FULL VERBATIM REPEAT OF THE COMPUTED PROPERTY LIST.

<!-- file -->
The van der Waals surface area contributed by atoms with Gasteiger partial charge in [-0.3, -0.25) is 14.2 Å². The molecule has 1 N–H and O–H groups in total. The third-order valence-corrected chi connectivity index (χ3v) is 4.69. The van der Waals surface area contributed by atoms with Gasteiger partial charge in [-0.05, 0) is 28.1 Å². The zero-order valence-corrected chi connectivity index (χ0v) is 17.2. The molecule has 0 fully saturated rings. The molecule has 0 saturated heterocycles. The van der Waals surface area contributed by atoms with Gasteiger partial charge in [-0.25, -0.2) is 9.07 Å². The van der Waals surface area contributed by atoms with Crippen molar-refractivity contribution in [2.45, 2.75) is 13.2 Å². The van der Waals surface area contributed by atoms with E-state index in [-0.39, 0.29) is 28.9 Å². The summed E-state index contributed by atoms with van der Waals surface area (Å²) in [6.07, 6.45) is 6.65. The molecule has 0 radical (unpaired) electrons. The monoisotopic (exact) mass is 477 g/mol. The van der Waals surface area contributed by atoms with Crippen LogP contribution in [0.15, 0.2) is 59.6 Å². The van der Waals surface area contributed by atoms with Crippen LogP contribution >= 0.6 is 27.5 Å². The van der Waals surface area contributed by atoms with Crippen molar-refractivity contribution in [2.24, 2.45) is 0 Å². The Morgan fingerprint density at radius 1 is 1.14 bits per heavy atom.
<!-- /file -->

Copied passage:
The van der Waals surface area contributed by atoms with Gasteiger partial charge in [-0.3, -0.25) is 14.2 Å². The molecule has 1 N–H and O–H groups in total. The third-order valence-corrected chi connectivity index (χ3v) is 4.69. The van der Waals surface area contributed by atoms with Gasteiger partial charge in [-0.05, 0) is 28.1 Å². The zero-order valence-corrected chi connectivity index (χ0v) is 17.2. The molecule has 0 fully saturated rings. The molecule has 0 saturated heterocycles. The van der Waals surface area contributed by atoms with Gasteiger partial charge in [-0.25, -0.2) is 9.07 Å². The van der Waals surface area contributed by atoms with Crippen molar-refractivity contribution in [2.45, 2.75) is 13.2 Å². The van der Waals surface area contributed by atoms with E-state index in [-0.39, 0.29) is 28.9 Å². The summed E-state index contributed by atoms with van der Waals surface area (Å²) in [6.07, 6.45) is 6.65. The molecule has 0 radical (unpaired) electrons. The monoisotopic (exact) mass is 477 g/mol. The van der Waals surface area contributed by atoms with Crippen LogP contribution in [0.15, 0.2) is 59.6 Å². The van der Waals surface area contributed by atoms with Crippen LogP contribution >= 0.6 is 27.5 Å². The van der Waals surface area contributed by atoms with Crippen molar-refractivity contribution in [2.24, 2.45) is 0 Å². The Morgan fingerprint density at radius 1 is 1.14 bits per heavy atom.